Some 58% of Ukrainians say they would vote for presidential candidate, showman Volodymyr Zelensky in the April 21 runoff, while incumbent President Petro Poroshenko would gain 22%.
The share of those undecided is 20%, according to a survey conducted by the Rating sociological group.
"As of the second week of April 2019, answering the question 'For which of these candidates will you vote in the runoff?', the respondents answered as follows: 52% said they would vote for Zelensky, 19% for Poroshenko, 19% are undecided, and 10% are not going to vote," reads the report.
Of those who said they would go to the polling stations in the runoff, 58% would stand for Zelensky, while 22% would vote for Poroshenko. Another 20% remain undecided.
Among those who intend to vote in the runoff and have already decided on their choice, 73% would vote for Zelensky, while 27% would choose Poroshenko.
"Zelensky is ahead of his rival in all age categories. He is also a leader among the residents of the east, south and the center of Ukraine. At the same time, as in the previous survey, the positions of both candidates are almost equal in the west," the sociologists said.
Moreover, 62% of respondents believe Zelensky will become Ukraine's president, while 17% say Poroshenko will be re-elected. Another 22% have not decided on their choice.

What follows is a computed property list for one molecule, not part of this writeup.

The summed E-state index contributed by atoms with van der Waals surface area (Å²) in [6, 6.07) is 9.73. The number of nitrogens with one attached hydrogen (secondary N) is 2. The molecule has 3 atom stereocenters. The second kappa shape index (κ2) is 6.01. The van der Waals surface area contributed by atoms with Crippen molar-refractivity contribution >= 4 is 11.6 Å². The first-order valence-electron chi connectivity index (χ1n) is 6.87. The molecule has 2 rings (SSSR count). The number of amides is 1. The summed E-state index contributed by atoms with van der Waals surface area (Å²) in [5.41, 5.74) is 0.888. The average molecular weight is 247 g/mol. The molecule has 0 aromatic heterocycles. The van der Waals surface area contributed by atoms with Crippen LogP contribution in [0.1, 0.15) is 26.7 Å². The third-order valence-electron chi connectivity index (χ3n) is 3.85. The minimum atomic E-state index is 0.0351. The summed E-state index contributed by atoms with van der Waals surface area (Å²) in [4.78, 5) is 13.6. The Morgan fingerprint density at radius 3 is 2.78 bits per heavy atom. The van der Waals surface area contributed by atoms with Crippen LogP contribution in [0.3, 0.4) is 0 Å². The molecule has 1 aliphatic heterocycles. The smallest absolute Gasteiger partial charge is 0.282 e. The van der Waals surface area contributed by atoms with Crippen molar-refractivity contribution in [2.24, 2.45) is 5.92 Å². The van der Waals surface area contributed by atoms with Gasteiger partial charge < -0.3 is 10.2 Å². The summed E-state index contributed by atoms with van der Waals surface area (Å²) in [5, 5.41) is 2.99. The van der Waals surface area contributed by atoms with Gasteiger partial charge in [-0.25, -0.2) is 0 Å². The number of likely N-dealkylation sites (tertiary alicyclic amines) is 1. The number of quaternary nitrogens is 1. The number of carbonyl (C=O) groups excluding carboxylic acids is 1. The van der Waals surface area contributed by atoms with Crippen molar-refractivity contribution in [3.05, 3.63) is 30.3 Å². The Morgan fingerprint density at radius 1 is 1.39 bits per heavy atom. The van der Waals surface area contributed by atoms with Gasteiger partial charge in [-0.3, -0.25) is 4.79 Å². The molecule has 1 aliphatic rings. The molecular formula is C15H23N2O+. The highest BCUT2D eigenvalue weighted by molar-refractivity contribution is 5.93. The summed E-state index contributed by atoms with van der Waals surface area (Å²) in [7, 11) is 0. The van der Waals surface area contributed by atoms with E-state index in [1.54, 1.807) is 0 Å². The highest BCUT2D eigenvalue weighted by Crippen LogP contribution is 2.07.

Answering the clarifying question about the level of confidence in the choice and participation in the voting, 72% of those who intend to take part in the runoff expressed full confidence in their choice and desire to come to the polling stations on April 21, 2019. Another 22% said although they were not confident in their choice, they would still come and vote. Only 2% said they were not confident in their choice and most likely would not vote.
The total mobilization of voters of both candidates who entered the runoff is over 80%.
The poll was conducted on April 12-16 through personal formalized (face-to-face) interviews. The sample population is represented by age (18 and older), gender, type of settlement, and region. Some 3,000 respondents have been interviewed. The margin of error does not exceed 1.8%.